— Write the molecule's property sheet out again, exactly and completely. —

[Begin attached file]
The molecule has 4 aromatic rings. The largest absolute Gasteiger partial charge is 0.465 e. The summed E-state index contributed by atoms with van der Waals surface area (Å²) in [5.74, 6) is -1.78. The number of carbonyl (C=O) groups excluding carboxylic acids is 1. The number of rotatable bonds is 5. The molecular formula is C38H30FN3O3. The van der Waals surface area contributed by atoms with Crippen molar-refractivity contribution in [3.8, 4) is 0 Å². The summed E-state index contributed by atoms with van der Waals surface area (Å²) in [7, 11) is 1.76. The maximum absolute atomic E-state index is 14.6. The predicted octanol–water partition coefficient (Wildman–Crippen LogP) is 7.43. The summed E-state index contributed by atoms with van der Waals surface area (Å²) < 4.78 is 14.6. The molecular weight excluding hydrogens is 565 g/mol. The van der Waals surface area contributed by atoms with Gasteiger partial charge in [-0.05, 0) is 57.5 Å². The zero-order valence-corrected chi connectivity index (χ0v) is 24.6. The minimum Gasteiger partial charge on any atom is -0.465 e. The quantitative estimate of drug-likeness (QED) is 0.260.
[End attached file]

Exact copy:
The molecule has 4 aromatic rings. The largest absolute Gasteiger partial charge is 0.465 e. The summed E-state index contributed by atoms with van der Waals surface area (Å²) in [5.74, 6) is -1.78. The number of carbonyl (C=O) groups excluding carboxylic acids is 1. The number of rotatable bonds is 5. The molecular formula is C38H30FN3O3. The van der Waals surface area contributed by atoms with Crippen molar-refractivity contribution in [3.8, 4) is 0 Å². The summed E-state index contributed by atoms with van der Waals surface area (Å²) in [7, 11) is 1.76. The maximum absolute atomic E-state index is 14.6. The predicted octanol–water partition coefficient (Wildman–Crippen LogP) is 7.43. The summed E-state index contributed by atoms with van der Waals surface area (Å²) < 4.78 is 14.6. The molecular weight excluding hydrogens is 565 g/mol. The van der Waals surface area contributed by atoms with Gasteiger partial charge in [-0.05, 0) is 57.5 Å². The zero-order valence-corrected chi connectivity index (χ0v) is 24.6. The minimum Gasteiger partial charge on any atom is -0.465 e. The quantitative estimate of drug-likeness (QED) is 0.260.